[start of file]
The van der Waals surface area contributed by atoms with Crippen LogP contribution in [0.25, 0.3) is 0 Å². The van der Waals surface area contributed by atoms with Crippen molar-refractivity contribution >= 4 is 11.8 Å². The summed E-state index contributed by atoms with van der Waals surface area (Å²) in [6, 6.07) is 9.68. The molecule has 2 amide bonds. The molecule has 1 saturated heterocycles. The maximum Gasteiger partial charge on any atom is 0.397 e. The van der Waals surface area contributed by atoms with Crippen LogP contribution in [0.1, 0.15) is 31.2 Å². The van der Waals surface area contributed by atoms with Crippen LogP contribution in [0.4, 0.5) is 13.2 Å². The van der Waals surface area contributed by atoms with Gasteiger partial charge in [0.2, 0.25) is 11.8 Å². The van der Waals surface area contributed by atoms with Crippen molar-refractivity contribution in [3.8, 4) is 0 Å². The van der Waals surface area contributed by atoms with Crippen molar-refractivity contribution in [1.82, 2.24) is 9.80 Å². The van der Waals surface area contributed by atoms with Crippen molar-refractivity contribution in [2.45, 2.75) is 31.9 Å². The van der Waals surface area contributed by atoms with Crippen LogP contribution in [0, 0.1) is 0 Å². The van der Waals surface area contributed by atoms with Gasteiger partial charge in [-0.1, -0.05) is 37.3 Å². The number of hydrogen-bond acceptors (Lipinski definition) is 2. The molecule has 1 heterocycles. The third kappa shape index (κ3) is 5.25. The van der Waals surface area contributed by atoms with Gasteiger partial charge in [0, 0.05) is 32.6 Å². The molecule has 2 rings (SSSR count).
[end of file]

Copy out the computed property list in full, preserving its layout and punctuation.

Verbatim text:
The van der Waals surface area contributed by atoms with Crippen LogP contribution in [0.25, 0.3) is 0 Å². The van der Waals surface area contributed by atoms with Crippen molar-refractivity contribution >= 4 is 11.8 Å². The summed E-state index contributed by atoms with van der Waals surface area (Å²) in [6, 6.07) is 9.68. The molecule has 2 amide bonds. The molecule has 1 saturated heterocycles. The maximum Gasteiger partial charge on any atom is 0.397 e. The van der Waals surface area contributed by atoms with Crippen LogP contribution in [0.1, 0.15) is 31.2 Å². The van der Waals surface area contributed by atoms with Crippen LogP contribution in [0.4, 0.5) is 13.2 Å². The van der Waals surface area contributed by atoms with Gasteiger partial charge in [0.2, 0.25) is 11.8 Å². The van der Waals surface area contributed by atoms with Crippen molar-refractivity contribution in [3.8, 4) is 0 Å². The van der Waals surface area contributed by atoms with Crippen molar-refractivity contribution in [1.82, 2.24) is 9.80 Å². The van der Waals surface area contributed by atoms with Crippen molar-refractivity contribution in [2.45, 2.75) is 31.9 Å². The van der Waals surface area contributed by atoms with Crippen LogP contribution in [0, 0.1) is 0 Å². The van der Waals surface area contributed by atoms with Gasteiger partial charge in [-0.1, -0.05) is 37.3 Å². The number of hydrogen-bond acceptors (Lipinski definition) is 2. The molecule has 1 heterocycles. The third kappa shape index (κ3) is 5.25. The van der Waals surface area contributed by atoms with Gasteiger partial charge in [0, 0.05) is 32.6 Å². The molecule has 2 rings (SSSR count).